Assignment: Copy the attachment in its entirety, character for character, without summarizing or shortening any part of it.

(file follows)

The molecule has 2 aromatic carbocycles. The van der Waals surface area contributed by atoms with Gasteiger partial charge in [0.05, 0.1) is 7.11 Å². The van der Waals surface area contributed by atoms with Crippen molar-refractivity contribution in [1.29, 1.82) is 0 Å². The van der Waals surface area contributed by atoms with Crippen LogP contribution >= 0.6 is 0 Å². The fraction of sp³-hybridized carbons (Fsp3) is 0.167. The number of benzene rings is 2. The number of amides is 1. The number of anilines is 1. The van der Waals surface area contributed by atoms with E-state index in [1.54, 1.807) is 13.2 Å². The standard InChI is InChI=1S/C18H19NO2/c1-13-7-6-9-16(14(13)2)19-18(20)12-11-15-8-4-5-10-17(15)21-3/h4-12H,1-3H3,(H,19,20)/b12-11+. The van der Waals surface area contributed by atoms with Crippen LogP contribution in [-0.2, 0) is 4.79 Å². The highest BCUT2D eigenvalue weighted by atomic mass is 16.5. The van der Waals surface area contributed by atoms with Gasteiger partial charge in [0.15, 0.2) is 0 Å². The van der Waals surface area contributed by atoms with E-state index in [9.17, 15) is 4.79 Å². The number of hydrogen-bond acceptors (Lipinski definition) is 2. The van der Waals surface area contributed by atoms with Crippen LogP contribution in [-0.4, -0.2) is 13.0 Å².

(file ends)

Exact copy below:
The molecule has 2 aromatic carbocycles. The van der Waals surface area contributed by atoms with Gasteiger partial charge in [0.05, 0.1) is 7.11 Å². The van der Waals surface area contributed by atoms with Crippen molar-refractivity contribution in [1.29, 1.82) is 0 Å². The van der Waals surface area contributed by atoms with Crippen LogP contribution >= 0.6 is 0 Å². The fraction of sp³-hybridized carbons (Fsp3) is 0.167. The number of benzene rings is 2. The number of amides is 1. The number of anilines is 1. The van der Waals surface area contributed by atoms with E-state index in [1.54, 1.807) is 13.2 Å². The standard InChI is InChI=1S/C18H19NO2/c1-13-7-6-9-16(14(13)2)19-18(20)12-11-15-8-4-5-10-17(15)21-3/h4-12H,1-3H3,(H,19,20)/b12-11+. The van der Waals surface area contributed by atoms with Crippen LogP contribution in [-0.2, 0) is 4.79 Å². The highest BCUT2D eigenvalue weighted by atomic mass is 16.5. The van der Waals surface area contributed by atoms with Gasteiger partial charge in [0.15, 0.2) is 0 Å². The van der Waals surface area contributed by atoms with E-state index in [9.17, 15) is 4.79 Å². The number of hydrogen-bond acceptors (Lipinski definition) is 2. The van der Waals surface area contributed by atoms with Crippen LogP contribution in [-0.4, -0.2) is 13.0 Å².